And many seemingly agreed with her. Hospitalizations for eating disorders in women of all age groups increased 21 per cent from 1999 to 2009 in the United States alone. And many of these people are still suffering now, as editor Lucy Huber pointed out in a tweet last year: “If any Gen Z are wondering why every Millennial woman has an eating disorder, it’s because in the 2000s a normal thing to say to a teenage girl was ‘When you think you feel hungry, you’re actually thirsty so just drink water and you’ll be fine.’”
But after a toxic 10-year time period, when women like me were taught that our self-worth is dependent on our clothing size, the tides slowly began to turn.
Is Gen Z to blame?
The body-positivity movement, born from the Fat Rights Movement of the late 1960s, entered small pockets of the internet in the early 2000s but became mainstream with the advent of Instagram in 2010. Fat people began leaning into visibility by using hashtags like #OOTD (outfit of the day), #effyourbeautystandards and #honoryourcurves. And then multi-hyphenate Sonya Renee Taylor’s spoken-word video of her poem “The Body Is Not an Apology” went viral, leading to an international movement and groundbreaking book, both of the same name.
The movement made its way to TikTok, too, with the hashtag #bodypositive garnering 6.1 billion views and others like #plussizefashion full of curvy folks trying on clothes. When I log on to the platform, my algorithm feeds me all of these videos. But it’s mostly just millennials I see creating this content, while Gen Z—the generation known for fighting for diversity, LGBTQIA2S+ rights and ethical consumerism—plays with the Y2K aesthetic. Is body positivity somehow skipping a generation? And if so, why?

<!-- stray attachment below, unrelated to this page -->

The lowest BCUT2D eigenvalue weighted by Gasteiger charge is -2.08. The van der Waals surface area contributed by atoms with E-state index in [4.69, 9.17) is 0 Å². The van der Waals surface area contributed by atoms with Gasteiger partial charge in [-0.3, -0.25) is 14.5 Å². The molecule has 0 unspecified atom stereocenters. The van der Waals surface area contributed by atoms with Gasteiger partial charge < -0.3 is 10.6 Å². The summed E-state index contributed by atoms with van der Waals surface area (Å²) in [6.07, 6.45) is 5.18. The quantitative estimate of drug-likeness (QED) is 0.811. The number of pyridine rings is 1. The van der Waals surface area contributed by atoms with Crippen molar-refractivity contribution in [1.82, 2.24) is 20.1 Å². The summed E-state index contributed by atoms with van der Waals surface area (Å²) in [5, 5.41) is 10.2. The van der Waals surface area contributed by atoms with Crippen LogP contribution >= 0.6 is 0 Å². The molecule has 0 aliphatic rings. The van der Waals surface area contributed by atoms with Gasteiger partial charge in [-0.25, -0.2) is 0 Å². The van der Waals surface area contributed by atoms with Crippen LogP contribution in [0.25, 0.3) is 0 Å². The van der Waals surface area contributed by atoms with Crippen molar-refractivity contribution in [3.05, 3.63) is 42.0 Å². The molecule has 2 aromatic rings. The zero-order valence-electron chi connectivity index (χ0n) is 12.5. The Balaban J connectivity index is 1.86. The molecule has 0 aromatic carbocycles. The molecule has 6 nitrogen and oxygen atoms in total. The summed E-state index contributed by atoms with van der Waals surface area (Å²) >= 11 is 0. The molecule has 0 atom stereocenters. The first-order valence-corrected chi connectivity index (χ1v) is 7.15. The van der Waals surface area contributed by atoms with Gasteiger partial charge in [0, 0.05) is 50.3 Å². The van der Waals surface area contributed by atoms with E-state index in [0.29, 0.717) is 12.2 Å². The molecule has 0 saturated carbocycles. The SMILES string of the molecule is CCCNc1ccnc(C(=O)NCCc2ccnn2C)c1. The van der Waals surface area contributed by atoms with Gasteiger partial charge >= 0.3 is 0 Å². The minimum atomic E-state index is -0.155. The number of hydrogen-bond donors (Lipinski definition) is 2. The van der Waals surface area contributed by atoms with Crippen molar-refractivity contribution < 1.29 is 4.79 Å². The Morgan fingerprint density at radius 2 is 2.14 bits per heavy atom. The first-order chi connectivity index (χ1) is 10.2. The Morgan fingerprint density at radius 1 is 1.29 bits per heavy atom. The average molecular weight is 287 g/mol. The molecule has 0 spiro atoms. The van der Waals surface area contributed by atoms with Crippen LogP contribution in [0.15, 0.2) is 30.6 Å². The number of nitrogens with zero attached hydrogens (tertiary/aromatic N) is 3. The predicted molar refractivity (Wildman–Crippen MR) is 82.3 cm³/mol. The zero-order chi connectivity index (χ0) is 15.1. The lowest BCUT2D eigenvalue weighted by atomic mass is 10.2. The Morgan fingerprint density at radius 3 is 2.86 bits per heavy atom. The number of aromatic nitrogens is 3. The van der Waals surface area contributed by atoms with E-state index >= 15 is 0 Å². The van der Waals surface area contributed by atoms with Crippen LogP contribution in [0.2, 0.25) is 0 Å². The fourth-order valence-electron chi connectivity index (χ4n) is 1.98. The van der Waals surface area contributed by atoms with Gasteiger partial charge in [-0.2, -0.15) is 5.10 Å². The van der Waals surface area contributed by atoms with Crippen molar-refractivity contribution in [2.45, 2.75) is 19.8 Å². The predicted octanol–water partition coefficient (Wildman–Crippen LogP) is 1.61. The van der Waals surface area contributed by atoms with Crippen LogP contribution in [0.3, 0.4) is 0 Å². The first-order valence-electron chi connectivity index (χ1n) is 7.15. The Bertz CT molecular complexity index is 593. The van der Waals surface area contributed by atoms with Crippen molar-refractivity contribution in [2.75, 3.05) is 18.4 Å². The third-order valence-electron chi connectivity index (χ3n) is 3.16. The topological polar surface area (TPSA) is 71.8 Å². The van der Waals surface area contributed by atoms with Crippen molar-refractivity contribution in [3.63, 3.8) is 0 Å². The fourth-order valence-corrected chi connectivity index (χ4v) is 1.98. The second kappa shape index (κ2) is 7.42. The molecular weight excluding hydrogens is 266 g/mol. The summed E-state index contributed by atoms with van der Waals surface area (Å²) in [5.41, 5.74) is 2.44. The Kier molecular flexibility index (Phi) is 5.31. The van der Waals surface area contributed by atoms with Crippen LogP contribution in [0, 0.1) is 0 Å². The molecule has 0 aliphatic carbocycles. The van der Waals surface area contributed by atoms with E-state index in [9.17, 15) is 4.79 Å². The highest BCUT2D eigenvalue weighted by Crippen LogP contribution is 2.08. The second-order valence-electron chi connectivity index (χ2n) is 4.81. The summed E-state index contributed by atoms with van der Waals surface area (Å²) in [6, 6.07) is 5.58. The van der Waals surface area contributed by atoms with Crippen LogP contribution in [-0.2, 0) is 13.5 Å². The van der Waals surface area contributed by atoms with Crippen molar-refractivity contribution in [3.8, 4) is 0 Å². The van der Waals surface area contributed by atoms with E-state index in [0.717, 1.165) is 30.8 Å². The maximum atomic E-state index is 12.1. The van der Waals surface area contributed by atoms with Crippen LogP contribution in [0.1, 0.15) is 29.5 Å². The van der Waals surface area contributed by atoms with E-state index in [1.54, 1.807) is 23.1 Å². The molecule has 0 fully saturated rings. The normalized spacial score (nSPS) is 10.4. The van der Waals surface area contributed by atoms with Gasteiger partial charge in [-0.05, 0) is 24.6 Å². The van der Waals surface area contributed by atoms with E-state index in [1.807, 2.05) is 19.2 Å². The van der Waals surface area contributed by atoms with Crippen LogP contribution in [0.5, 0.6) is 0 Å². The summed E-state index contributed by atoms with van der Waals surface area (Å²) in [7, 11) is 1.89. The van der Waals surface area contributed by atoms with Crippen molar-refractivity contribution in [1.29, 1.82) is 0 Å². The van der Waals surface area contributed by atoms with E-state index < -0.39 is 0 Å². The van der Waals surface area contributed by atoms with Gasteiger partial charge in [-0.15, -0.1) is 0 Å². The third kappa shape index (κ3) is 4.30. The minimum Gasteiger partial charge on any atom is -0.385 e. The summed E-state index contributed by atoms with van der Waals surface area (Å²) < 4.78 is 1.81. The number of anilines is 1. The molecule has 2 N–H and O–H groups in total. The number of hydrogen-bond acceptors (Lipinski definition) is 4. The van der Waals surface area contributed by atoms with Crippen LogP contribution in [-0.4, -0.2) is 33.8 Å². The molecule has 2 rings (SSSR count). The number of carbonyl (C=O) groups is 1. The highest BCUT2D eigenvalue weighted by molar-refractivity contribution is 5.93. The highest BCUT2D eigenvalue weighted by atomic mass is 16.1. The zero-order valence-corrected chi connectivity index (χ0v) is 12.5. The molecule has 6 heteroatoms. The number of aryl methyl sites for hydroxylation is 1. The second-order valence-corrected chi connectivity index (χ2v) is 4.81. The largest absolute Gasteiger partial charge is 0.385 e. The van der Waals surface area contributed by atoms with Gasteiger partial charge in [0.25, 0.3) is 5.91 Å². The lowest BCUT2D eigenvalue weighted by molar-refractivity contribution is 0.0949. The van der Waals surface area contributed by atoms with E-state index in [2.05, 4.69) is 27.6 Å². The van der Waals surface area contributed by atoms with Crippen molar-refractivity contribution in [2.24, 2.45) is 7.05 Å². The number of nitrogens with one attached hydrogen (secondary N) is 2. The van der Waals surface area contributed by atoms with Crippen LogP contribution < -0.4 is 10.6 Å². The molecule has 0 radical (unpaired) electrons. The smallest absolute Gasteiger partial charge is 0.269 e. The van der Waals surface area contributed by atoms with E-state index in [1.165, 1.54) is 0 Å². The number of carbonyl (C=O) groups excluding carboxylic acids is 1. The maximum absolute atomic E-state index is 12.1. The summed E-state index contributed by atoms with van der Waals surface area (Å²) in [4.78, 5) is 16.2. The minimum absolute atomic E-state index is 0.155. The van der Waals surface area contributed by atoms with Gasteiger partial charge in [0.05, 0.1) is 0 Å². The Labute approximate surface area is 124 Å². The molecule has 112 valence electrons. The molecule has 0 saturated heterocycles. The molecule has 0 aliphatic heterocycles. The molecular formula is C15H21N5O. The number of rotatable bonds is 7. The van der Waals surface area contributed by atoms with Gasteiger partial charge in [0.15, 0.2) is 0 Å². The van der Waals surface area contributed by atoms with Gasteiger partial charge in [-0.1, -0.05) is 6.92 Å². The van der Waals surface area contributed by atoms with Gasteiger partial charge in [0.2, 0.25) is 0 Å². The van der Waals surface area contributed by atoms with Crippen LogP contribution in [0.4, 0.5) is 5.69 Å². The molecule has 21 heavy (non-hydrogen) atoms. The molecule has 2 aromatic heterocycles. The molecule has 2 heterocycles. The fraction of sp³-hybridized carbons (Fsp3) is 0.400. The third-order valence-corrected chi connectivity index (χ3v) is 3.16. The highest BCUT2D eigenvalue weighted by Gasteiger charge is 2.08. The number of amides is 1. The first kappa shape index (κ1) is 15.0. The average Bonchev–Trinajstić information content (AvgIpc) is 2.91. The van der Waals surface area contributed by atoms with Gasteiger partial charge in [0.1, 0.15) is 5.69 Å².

Well, according to Russo, there are a number of things to consider, including the fashion cycle: We’ve naturally arrived in the 2000s because it’s the decade that comes after the ’80s and ’90s, which have been trending for the past couple of years. We should also consider that low-rise jeans are new for Gen-Zers; they were either not born yet or too young to enjoy the trend the first time around.
And for many, Russo adds, it’s about nostalgia—which was especially prevalent during the pandemic, a dark and heavy time that made the boldness and brightness of the Y2K aesthetic appealing. The same dark time saw many of us dealing with weight gain, something that is completely normal but has nonetheless impacted our ability to access mainstream fashion.
It’s not necessarily that Gen Z doesn’t care about size inclusivity. After all, the mid-size movement—which promotes representation for people who wear sizes 10 to 16—was born on TikTok. Simply put, other factors just take precedence, and that’s a problem.
Self-esteem in a digital age